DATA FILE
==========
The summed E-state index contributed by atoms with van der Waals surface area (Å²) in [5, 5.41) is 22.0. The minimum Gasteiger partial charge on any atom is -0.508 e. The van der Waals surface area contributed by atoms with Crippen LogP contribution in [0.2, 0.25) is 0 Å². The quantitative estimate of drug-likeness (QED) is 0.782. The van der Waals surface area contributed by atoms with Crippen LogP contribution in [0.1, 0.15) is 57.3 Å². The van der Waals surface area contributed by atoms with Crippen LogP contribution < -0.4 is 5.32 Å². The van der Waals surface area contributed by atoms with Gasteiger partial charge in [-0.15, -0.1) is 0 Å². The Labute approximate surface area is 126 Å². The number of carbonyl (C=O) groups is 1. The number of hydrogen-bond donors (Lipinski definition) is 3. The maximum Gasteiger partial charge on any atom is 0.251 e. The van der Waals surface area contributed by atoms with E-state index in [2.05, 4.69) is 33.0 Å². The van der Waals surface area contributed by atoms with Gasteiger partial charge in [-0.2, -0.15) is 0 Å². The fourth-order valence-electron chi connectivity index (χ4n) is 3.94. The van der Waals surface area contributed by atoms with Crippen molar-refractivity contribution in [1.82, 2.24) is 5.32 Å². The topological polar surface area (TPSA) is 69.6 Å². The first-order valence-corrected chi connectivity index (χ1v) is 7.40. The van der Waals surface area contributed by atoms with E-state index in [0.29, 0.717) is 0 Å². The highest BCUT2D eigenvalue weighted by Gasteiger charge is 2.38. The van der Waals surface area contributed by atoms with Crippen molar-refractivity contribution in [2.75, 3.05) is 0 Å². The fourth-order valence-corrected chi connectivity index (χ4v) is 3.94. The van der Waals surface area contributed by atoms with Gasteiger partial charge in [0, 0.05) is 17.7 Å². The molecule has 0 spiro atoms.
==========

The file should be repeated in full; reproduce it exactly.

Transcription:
The summed E-state index contributed by atoms with van der Waals surface area (Å²) in [5, 5.41) is 22.0. The minimum Gasteiger partial charge on any atom is -0.508 e. The van der Waals surface area contributed by atoms with Crippen LogP contribution in [0.2, 0.25) is 0 Å². The quantitative estimate of drug-likeness (QED) is 0.782. The van der Waals surface area contributed by atoms with Crippen LogP contribution in [0.1, 0.15) is 57.3 Å². The van der Waals surface area contributed by atoms with Crippen LogP contribution < -0.4 is 5.32 Å². The van der Waals surface area contributed by atoms with Gasteiger partial charge in [-0.15, -0.1) is 0 Å². The Labute approximate surface area is 126 Å². The number of carbonyl (C=O) groups is 1. The number of hydrogen-bond donors (Lipinski definition) is 3. The maximum Gasteiger partial charge on any atom is 0.251 e. The van der Waals surface area contributed by atoms with E-state index in [2.05, 4.69) is 33.0 Å². The van der Waals surface area contributed by atoms with Gasteiger partial charge in [-0.2, -0.15) is 0 Å². The fourth-order valence-electron chi connectivity index (χ4n) is 3.94. The van der Waals surface area contributed by atoms with Crippen molar-refractivity contribution in [1.82, 2.24) is 5.32 Å². The topological polar surface area (TPSA) is 69.6 Å². The first-order valence-corrected chi connectivity index (χ1v) is 7.40. The van der Waals surface area contributed by atoms with E-state index in [0.29, 0.717) is 0 Å². The highest BCUT2D eigenvalue weighted by Gasteiger charge is 2.38. The van der Waals surface area contributed by atoms with Crippen molar-refractivity contribution in [2.75, 3.05) is 0 Å². The fourth-order valence-corrected chi connectivity index (χ4v) is 3.94. The van der Waals surface area contributed by atoms with Gasteiger partial charge in [0, 0.05) is 17.7 Å². The molecule has 0 spiro atoms.